New research from England suggests that fish oil may help slow the progression of osteoarthritis – the “wear and tear” version of arthritis that often is an unwelcome feature of getting older. In fact, based on their study in guinea pigs, the investigators from Britain’s University of Bristol say that fish oil may help to prevent arthritis from occurring in the first place.
The study team fed omega-3 rich diets to guinea pigs that have a genetic pre-disposition to develop osteoarthritis and found that compared to a control group of animals eating a standard guinea pig diet, the fish oil diet reduced incidence of the disease by 50 percent.
Positive effects of the diet included a reduction of the degradation of collagen in cartilage and better retention of the molecules that give cartilage its shock-absorbing properties. Evidence also indicated that omega-3 influences the biochemistry of arthritis and as a result can help prevent osteoarthritis and slow progression where it has already occurred. The study was published in the September 2011, issue of the journal Osteoarthritis and Cartilage.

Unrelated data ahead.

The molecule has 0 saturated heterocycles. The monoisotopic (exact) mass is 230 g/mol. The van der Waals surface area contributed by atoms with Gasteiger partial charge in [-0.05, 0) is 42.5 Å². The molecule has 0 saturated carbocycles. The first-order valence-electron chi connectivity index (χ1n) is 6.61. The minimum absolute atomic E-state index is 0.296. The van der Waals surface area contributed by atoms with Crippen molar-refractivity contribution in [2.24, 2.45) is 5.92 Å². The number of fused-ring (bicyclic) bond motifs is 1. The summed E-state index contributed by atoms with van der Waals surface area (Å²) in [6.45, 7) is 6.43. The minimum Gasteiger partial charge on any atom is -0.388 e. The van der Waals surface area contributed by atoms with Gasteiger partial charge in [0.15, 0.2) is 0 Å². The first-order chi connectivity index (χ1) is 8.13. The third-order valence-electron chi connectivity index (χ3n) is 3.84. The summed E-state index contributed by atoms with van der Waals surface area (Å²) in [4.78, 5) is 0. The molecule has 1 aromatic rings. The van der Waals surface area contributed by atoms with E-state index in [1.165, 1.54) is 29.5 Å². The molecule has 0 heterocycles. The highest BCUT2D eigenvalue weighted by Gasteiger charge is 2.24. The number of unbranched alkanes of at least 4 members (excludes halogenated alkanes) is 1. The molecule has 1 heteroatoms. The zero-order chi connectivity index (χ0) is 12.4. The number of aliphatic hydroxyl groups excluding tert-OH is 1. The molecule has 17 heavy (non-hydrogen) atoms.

We’ve known for some time that eating oily fleshed, cold water fish such as salmon or sardines two to three times a week or taking fish oil supplements (two grams daily of a brand that contains both EPA and DHA) helps reduce the inflammation that damages tissues and makes osteoarthritis so painful. Daily fish oil has also been studied for its benefits in those with high cholesterol, diabetes, symptoms of PMS, coronary artery disease, breast cancer, memory loss, depression, insulin resistance and rheumatoid arthritis.